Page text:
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Weeverfishes and Relatives: Trachinoidei

Physical Characteristics, Behavior And Reproduction, Inshore Sand Lance (ammodytes Americanus): Species Accounts, Northern Stargazer (astroscopus Guttatus): Species AccountsGEOGRAPHIC RANGE, HABITAT, DIET, WEE

INSHORE SAND LANCE (Ammodytes americanus): SPECIES ACCOUNTS
NORTHERN STARGAZER (Astroscopus guttatus): SPECIES ACCOUNTS

Weeverfishes and their relatives live in the Arctic, Atlantic, Indian, and Pacific oceans. One species lives only in New Zealand.

Most weeverfishes and their relatives live in the sea close to shore and in estuaries (EHS-chew-air-eez), or the areas where rivers meet the sea, on sandy to muddy bottoms. Some live in burrows under coral. Others live in the deep ocean. Some hug the bottom of fast-flowing freshwater streams.

Weeverfishes and their relatives eat fishes, animal plankton, small crustaceans, and worms. Plankton is microscopic plants and animals drifting in water. Crustaceans (krus-TAY-shuns) are water-dwelling animals that have jointed legs and a hard shell but no backbone.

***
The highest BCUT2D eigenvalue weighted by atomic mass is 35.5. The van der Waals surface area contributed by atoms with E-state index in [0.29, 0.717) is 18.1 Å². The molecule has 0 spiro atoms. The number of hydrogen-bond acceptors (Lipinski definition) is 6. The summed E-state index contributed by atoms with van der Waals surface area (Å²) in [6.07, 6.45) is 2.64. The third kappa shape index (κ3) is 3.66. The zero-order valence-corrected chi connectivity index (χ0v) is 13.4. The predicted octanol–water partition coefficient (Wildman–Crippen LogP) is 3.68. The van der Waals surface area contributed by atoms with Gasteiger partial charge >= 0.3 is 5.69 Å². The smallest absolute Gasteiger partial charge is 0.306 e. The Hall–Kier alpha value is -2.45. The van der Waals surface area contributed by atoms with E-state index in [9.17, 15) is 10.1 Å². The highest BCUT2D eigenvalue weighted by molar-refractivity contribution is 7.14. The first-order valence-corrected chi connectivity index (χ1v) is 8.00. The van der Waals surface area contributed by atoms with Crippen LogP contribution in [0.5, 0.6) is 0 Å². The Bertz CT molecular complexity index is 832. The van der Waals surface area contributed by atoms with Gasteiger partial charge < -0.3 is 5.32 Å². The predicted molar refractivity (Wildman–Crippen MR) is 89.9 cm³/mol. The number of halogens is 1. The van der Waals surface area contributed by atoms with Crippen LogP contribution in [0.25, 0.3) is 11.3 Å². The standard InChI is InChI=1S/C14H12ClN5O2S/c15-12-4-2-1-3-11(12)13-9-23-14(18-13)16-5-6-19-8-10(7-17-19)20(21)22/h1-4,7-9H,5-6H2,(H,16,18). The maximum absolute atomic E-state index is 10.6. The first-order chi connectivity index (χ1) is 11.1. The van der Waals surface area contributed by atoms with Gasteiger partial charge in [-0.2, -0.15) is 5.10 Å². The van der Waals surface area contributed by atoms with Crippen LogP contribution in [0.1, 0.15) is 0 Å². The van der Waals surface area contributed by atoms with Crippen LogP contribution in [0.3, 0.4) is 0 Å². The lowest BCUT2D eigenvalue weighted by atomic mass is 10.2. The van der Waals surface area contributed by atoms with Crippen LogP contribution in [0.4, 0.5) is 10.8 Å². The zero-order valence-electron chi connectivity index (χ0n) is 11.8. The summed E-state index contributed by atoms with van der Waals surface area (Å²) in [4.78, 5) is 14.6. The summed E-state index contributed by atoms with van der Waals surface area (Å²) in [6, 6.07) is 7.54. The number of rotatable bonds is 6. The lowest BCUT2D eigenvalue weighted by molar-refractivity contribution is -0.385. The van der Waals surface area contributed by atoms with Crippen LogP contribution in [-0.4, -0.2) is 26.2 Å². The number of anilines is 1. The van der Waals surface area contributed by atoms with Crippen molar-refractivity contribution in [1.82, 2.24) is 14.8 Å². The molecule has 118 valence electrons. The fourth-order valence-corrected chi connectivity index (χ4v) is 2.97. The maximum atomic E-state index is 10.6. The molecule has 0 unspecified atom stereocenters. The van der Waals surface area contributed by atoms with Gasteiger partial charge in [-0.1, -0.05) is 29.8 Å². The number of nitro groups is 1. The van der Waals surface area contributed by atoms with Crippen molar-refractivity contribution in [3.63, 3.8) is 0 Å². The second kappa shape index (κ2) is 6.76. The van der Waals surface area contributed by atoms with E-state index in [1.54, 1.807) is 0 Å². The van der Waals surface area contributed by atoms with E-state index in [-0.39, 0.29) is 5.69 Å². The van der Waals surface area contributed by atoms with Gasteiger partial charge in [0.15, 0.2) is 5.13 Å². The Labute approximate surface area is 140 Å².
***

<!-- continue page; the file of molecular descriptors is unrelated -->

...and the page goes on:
Only a few weeverfishes and their relatives are caught and sold for food. Some are caught for fishmeal and oil. People can be injured if they step on the sharp spines of weeverfishes and stargazers.

DID YOU KNOW?

The name "weeverfish" probably comes from the Anglo-Saxon word wivere, which means "viper." Weeverfish venom causes severe pain and sometimes fever, vomiting, and heart failure.

The World Conservation Union (IUCN) lists one species of weeverfishes and their relatives as Endangered and one species as Vulnerable. Endangered means facing a very high risk of extinction in the wild. Vulnerable means facing a high risk of extinction in the wild.

Additional topics

Animal Life ResourceFish and Other Cold-Blooded Vertebrates